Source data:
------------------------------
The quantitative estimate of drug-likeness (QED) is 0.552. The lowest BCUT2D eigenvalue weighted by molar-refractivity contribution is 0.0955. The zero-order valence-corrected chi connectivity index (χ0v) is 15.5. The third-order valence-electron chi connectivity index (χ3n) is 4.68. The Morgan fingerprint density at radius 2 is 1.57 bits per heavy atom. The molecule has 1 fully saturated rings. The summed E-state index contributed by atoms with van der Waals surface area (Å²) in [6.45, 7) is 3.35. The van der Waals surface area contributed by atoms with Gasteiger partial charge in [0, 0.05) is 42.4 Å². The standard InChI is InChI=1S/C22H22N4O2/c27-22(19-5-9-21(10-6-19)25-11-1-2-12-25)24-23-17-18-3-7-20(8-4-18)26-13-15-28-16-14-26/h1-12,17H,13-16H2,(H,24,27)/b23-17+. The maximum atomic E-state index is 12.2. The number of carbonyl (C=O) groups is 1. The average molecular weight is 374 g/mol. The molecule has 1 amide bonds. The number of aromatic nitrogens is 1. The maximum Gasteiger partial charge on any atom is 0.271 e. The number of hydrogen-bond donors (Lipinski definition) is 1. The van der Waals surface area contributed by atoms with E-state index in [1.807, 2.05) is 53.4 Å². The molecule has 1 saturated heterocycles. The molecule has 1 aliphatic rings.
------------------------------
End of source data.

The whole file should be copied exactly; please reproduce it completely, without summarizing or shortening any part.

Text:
The quantitative estimate of drug-likeness (QED) is 0.552. The lowest BCUT2D eigenvalue weighted by molar-refractivity contribution is 0.0955. The zero-order valence-corrected chi connectivity index (χ0v) is 15.5. The third-order valence-electron chi connectivity index (χ3n) is 4.68. The Morgan fingerprint density at radius 2 is 1.57 bits per heavy atom. The molecule has 1 fully saturated rings. The summed E-state index contributed by atoms with van der Waals surface area (Å²) in [6.45, 7) is 3.35. The van der Waals surface area contributed by atoms with Gasteiger partial charge in [0, 0.05) is 42.4 Å². The standard InChI is InChI=1S/C22H22N4O2/c27-22(19-5-9-21(10-6-19)25-11-1-2-12-25)24-23-17-18-3-7-20(8-4-18)26-13-15-28-16-14-26/h1-12,17H,13-16H2,(H,24,27)/b23-17+. The maximum atomic E-state index is 12.2. The number of carbonyl (C=O) groups is 1. The average molecular weight is 374 g/mol. The molecule has 1 amide bonds. The number of aromatic nitrogens is 1. The maximum Gasteiger partial charge on any atom is 0.271 e. The number of hydrogen-bond donors (Lipinski definition) is 1. The van der Waals surface area contributed by atoms with E-state index in [1.807, 2.05) is 53.4 Å². The molecule has 1 saturated heterocycles. The molecule has 1 aliphatic rings.